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Republican Lawmakers Condemn Biden Administration’s ‘Aggressive Campaign’ Against Early COVID Treatment

Photo: Republican Lawmakers Condemn Biden Administration’s ‘Aggressive Campaign’ Against Early COVID Treatment

Senate Republicans, led by Sen. Ron Johnson (R-WI), joined with the House Freedom Caucus to accuse the Biden administration of participating “in an aggressive campaign against the use of specific early treatment options.”

Johnson and 21 of his Republican colleagues wrote October 5 to Health and Human Services Secretary Xavier Becerra, Chief White House Medical Advisor Dr. Anthony Fauci, Centers for Disease Control and Prevention Director Dr. Rochelle Walensky, and Acting Food and Drug Administration (FDA) Commissioner Dr. Janet Woodcock.

“Throughout the COVID-19 pandemic, public health officials have not only ignored potential early treatments, but at times seem to have participated in an aggressive campaign against the use of specific early treatment options,” the lawmakers began their letter.

They proceeded to accuse the Biden health officials of “overtly” discouraging “the use of cheap and widely-available early treatments like ivermectin in favor of expensive new drugs like Remdesivir (which costs more than $3,000 per treatment).”

“Despite the National Institutes of Health (NIH) funding a study examining the effectiveness of ivermectin as an early treatment for COVID-19, your agencies have already demonstrated your strong bias against this and other potential early treatment drugs,” the Republicans wrote, adding the FDA went as far as to jeer at the use of ivermectin, thereby “conflating a widely-available human drug that was the basis for Nobel prize winning research, with its veterinary version,” a move that “has cast doubt over the integrity of this study’s eventual results.”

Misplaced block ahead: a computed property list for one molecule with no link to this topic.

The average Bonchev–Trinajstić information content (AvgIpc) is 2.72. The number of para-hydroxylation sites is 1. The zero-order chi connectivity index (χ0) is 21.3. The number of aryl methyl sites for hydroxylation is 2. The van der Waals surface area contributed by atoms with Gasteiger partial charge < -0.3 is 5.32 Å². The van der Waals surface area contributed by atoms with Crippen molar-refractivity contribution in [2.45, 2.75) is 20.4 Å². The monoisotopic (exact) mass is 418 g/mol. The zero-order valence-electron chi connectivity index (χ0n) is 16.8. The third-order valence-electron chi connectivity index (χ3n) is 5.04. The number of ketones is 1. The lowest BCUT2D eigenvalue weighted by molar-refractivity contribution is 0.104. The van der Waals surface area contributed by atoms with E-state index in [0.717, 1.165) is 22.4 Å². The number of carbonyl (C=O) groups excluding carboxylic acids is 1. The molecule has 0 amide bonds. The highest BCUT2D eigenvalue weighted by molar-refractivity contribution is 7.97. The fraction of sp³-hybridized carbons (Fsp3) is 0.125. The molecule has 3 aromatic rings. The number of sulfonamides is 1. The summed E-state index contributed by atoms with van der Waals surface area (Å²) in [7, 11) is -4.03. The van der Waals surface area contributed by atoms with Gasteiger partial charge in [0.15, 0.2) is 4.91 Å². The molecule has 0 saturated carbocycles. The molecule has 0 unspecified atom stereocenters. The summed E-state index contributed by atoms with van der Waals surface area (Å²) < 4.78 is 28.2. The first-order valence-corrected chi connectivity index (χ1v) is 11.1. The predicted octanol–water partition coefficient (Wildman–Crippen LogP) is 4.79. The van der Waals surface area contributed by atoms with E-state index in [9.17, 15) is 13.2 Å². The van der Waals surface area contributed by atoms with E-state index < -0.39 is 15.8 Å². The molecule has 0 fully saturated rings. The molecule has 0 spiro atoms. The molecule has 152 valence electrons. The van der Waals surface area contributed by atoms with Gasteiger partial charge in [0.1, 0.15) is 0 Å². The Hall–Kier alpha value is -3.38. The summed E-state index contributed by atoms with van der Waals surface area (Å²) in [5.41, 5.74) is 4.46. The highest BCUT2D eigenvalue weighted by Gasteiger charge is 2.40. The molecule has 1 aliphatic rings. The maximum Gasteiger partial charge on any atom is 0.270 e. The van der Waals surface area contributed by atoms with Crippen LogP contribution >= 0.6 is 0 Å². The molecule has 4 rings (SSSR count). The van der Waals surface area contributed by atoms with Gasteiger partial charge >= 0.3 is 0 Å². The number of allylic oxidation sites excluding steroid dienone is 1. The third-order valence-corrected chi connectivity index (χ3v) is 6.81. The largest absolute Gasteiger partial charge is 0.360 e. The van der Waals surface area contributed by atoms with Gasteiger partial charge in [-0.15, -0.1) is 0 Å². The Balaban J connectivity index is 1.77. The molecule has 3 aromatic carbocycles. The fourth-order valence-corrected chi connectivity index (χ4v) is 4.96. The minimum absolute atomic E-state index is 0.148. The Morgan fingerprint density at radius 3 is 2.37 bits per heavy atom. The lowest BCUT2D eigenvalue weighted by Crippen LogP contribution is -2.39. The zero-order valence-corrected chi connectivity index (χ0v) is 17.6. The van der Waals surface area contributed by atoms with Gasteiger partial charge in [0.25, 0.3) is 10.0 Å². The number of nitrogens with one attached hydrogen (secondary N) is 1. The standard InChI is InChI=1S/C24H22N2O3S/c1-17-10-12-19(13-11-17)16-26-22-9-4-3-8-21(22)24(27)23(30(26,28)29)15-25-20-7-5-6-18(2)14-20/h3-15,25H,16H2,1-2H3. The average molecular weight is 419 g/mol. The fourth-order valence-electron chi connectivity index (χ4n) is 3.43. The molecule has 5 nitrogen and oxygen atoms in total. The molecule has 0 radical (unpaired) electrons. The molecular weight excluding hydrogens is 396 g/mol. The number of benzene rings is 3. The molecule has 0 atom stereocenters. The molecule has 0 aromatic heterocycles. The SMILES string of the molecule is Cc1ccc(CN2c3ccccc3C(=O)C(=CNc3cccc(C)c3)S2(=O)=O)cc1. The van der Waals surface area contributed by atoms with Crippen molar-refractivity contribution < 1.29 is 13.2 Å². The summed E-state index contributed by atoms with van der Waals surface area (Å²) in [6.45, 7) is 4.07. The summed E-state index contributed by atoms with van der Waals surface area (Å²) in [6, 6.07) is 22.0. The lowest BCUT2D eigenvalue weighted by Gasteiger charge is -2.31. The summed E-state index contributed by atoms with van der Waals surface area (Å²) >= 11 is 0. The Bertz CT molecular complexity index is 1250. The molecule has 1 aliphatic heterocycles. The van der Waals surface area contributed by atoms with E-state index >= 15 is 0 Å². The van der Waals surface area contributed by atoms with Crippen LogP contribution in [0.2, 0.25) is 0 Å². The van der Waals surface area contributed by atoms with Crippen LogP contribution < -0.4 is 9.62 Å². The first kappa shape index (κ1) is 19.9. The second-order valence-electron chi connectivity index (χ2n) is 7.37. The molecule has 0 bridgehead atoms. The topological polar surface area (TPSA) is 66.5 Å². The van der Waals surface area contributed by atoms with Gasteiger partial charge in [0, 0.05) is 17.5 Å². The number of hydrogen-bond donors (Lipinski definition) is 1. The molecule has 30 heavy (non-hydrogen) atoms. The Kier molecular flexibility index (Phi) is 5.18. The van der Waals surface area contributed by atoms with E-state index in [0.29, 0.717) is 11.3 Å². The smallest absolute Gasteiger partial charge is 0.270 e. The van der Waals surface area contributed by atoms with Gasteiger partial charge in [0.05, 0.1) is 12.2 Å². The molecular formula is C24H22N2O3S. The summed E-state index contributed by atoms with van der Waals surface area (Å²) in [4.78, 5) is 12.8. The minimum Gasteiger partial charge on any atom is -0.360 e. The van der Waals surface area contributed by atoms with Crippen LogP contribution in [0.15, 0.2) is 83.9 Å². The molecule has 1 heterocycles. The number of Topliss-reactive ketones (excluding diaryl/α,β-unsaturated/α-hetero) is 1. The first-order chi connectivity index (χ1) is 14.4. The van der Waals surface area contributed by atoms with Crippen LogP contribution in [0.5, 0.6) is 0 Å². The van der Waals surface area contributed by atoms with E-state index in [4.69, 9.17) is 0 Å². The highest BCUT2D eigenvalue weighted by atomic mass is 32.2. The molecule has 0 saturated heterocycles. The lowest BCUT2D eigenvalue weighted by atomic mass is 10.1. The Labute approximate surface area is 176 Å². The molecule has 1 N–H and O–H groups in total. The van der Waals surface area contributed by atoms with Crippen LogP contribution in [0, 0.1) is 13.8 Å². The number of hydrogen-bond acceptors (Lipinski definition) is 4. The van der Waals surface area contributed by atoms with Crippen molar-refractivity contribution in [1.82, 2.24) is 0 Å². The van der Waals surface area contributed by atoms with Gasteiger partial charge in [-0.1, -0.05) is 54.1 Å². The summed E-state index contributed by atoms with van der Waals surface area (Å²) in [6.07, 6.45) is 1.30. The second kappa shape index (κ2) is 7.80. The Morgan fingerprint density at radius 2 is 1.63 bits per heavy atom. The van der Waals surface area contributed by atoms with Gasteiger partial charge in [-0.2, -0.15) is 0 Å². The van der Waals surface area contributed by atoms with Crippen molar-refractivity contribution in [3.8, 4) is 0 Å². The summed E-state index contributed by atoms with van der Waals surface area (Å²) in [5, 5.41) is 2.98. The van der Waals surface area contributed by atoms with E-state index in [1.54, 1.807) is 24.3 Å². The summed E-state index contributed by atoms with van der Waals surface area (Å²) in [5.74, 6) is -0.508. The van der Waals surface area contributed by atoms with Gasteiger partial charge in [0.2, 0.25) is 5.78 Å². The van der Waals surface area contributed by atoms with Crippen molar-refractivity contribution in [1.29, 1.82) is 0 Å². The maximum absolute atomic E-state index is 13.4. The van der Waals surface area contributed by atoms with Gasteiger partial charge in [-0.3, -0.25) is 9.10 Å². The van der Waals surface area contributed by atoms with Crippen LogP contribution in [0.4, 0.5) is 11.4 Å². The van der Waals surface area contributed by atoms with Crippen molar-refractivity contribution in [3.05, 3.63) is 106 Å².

“Physicians have utilized a variety of repurposed drugs and vitamins to treat COVID-19 since the early days of the pandemic,” the lawmakers observed. “As the list of potential drugs grows, we are concerned by your lack of urgency to explore, research, and recommend use of those drugs.”

In November 2020, Johnson, then chairman of the Senate Homeland Security and Governmental Affairs Committee, hosted the first of two hearings focused on early treatment of COVID-19. That hearing featured testimony by Drs. Peter McCullough, Harvey Risch, and George Fareed – all researchers and practitioners who have successfully treated patients who have had COVID.

In his opening statement, Johnson remarked on the obvious crux of the matter:

We are all aware that Tamiflu is only effective when prescribed early enough to stop the flu virus from replicating, and before the patient becomes too sick. Why haven’t federal agencies, and the medical community, applied the same logic and approach to coronavirus?

However, Sen. Gary Peters (D-MI), then ranking member of the Senate committee, continued the Democrats’ narrative, and accused the Trump administration of having “continued to exert pressure on our governments’ top public health agencies to water down health guidance and even promote unproven treatments, further putting Americans at risk.”

Peters said treatments that have not been recommended by the nation’s public health officials are not “rooted in science and transparency.”

“Unfortunately, misinformation and disinformation continue to run rampant,” the senator said.

Peters’ witness was Dr. Ashish K. Jha, who has appeared as a coronavirus expert on CNN, and admitted, upon questioning by Johnson, he has never even treated patients with the COVID infection.